A: It will continue to be a primary focal point of the series. We've renewed our relationship with the EPA and DOE. We'll have alternative fuels and power trains continuing. Cellulosic E85, which we've always strived to use but sometimes been unable to do because of supply issues, has been resolved.
I think you'll see some one-off examples, with the DeltaWing at the top of that list. Other manufacturer-based examples may run unclassified to demonstrate the technology unaddressed in our rulebook. That's why the series exists, for manufacturers to bring that technology, if a rulebook doesn't contain it.
There's another angle here, that's developing, not directly connected to the ALMS, but it's at arms-length. That was the announcement made at the AUTOSPORT show with our linkup with the Quimera organization and its AE-GT, All-Electric GT car. That car will make a demonstration debut at an ALMS event in the near future. It's all-electric and has performance characteristics that are consistent with internal combustion engines in GT of ALMS. This is a car that would lay down lap times similar to a current GT car.
Q: Also, you announced the Unlimited Racing Championship at Monterey. Are there any schedule or entry details there?
A: It's a work in progress. It's very difficult to birth a new series. They are scheduled to begin the new season on the Laguna Seca date, the second weekend in May. I spoke to Richard Nauert, about two weeks ago. They are flat-out on building cars, they have sold several cars, they are building some others based on additional future sales.
He claims that they will have a “reasonable” car count to start with it consistently growing. Naturally, you'll ask, what's “reasonable,” and I'll say you need at least 6-8-10 for it to be a proper race. But the cars themselves are so interesting and exciting. If you're 30 or older, you know what I'm referring to. These are proper, fire-breathing, Can-Am cars, that even if there were only two of them out there running around, it would be worth watching.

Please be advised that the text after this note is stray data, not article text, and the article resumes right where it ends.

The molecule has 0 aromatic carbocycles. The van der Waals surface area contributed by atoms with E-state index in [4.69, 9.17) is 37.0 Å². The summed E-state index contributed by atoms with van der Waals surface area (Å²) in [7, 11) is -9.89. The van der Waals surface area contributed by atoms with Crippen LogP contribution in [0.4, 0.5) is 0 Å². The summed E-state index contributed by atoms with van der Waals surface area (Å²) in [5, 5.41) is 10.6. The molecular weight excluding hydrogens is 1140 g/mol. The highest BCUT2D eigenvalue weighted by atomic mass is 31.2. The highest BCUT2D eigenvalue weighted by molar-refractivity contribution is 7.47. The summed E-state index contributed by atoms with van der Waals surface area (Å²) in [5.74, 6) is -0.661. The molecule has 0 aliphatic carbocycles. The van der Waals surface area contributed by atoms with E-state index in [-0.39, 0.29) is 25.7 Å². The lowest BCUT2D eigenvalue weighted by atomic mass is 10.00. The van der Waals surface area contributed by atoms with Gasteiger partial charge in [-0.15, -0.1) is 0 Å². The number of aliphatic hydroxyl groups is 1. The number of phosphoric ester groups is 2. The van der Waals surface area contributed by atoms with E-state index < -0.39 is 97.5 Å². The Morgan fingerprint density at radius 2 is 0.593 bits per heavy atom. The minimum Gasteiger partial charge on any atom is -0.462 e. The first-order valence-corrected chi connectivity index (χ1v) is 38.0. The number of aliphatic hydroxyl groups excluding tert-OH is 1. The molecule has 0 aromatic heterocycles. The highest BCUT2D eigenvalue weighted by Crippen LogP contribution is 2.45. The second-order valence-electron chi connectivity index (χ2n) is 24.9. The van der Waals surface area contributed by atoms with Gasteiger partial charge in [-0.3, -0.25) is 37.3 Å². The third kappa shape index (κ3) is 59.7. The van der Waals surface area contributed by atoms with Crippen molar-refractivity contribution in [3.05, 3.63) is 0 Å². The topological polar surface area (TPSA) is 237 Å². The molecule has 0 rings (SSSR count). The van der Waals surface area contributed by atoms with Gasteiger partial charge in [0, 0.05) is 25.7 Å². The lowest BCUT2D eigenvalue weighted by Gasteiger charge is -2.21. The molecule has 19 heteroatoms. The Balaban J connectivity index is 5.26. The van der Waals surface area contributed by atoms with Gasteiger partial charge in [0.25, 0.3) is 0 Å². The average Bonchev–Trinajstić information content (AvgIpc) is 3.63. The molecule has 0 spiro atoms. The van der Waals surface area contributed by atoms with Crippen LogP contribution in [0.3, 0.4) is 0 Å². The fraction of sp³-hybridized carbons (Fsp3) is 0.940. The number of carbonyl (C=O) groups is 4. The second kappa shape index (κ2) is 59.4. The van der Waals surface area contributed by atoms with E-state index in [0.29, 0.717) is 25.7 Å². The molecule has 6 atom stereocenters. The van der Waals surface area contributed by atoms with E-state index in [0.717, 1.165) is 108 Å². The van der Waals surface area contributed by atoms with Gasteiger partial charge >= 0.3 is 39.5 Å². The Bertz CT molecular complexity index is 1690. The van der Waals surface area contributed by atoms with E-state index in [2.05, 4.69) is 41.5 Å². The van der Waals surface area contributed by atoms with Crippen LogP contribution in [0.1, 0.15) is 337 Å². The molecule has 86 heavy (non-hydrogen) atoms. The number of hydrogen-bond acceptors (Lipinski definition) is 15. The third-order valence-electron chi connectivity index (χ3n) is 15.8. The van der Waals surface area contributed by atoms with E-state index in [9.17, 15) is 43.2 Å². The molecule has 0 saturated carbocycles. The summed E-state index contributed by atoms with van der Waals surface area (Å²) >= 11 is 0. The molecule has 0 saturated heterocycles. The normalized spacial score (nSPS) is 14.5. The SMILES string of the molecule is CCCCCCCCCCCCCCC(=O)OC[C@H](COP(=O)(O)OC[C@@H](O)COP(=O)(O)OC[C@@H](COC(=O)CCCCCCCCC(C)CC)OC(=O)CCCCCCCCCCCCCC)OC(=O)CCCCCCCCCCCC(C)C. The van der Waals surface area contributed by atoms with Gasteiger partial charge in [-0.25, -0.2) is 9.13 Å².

Q: So, bottom line. What's your biggest growth area for 2012? Your biggest challenge? And what, other than Sebring, excites you most?
A: Our biggest growth area is twofold: car count and content. I think we'll set another record in terms of highest overall car count average in the history of the series. Just over 34 cars last year, and I think we'll eclipse that in 2012.
The priority for us, and the biggest focus and challenge, is continuing to grow our fan base. That's the high tide that will raise all the ships. It's what all our strategy is built around, with the website, etc. If you look at the core reason as to why we do this, it's to expand the fan base. Looking at all the new teams, manufacturers, sponsors – not unlike with Lotus – we're not alone in this quest. Our ability to leverage them and assist us helps.
I'd almost regurgitate on that besides Sebring. We want another season of growth, based frankly on the results we delivered in 2011. I won't say it's an overnight success because we are entering our 14th season. I'm having trouble sleeping at night, but it's not because I'm nervous. I'm excited and ready to go.